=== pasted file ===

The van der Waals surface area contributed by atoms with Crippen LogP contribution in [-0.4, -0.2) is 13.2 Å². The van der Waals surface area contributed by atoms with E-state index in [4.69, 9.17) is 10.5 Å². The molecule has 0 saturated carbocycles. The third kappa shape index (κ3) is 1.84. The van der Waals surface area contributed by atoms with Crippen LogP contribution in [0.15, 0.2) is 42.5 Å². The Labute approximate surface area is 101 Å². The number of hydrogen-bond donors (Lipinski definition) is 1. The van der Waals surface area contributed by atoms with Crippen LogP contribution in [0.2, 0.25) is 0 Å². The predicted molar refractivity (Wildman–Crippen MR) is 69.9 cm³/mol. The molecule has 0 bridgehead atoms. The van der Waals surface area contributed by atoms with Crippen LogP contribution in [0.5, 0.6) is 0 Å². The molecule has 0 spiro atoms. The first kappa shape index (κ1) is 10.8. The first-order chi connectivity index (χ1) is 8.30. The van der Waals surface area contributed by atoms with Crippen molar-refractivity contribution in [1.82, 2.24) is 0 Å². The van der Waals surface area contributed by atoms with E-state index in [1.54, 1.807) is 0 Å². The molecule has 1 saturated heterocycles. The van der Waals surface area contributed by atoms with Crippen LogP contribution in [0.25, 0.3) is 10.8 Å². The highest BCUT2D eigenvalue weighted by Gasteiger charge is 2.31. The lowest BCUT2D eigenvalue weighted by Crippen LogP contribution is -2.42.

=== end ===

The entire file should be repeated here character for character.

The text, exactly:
The van der Waals surface area contributed by atoms with Crippen LogP contribution in [-0.4, -0.2) is 13.2 Å². The van der Waals surface area contributed by atoms with E-state index in [4.69, 9.17) is 10.5 Å². The molecule has 0 saturated carbocycles. The third kappa shape index (κ3) is 1.84. The van der Waals surface area contributed by atoms with Crippen LogP contribution in [0.15, 0.2) is 42.5 Å². The Labute approximate surface area is 101 Å². The number of hydrogen-bond donors (Lipinski definition) is 1. The van der Waals surface area contributed by atoms with Crippen LogP contribution in [0.2, 0.25) is 0 Å². The predicted molar refractivity (Wildman–Crippen MR) is 69.9 cm³/mol. The molecule has 0 bridgehead atoms. The van der Waals surface area contributed by atoms with Crippen LogP contribution in [0.5, 0.6) is 0 Å². The molecule has 0 spiro atoms. The first kappa shape index (κ1) is 10.8. The first-order chi connectivity index (χ1) is 8.30. The van der Waals surface area contributed by atoms with Crippen molar-refractivity contribution in [1.82, 2.24) is 0 Å². The van der Waals surface area contributed by atoms with E-state index in [1.54, 1.807) is 0 Å². The molecule has 1 saturated heterocycles. The van der Waals surface area contributed by atoms with Crippen LogP contribution in [0.25, 0.3) is 10.8 Å². The highest BCUT2D eigenvalue weighted by Gasteiger charge is 2.31. The lowest BCUT2D eigenvalue weighted by Crippen LogP contribution is -2.42.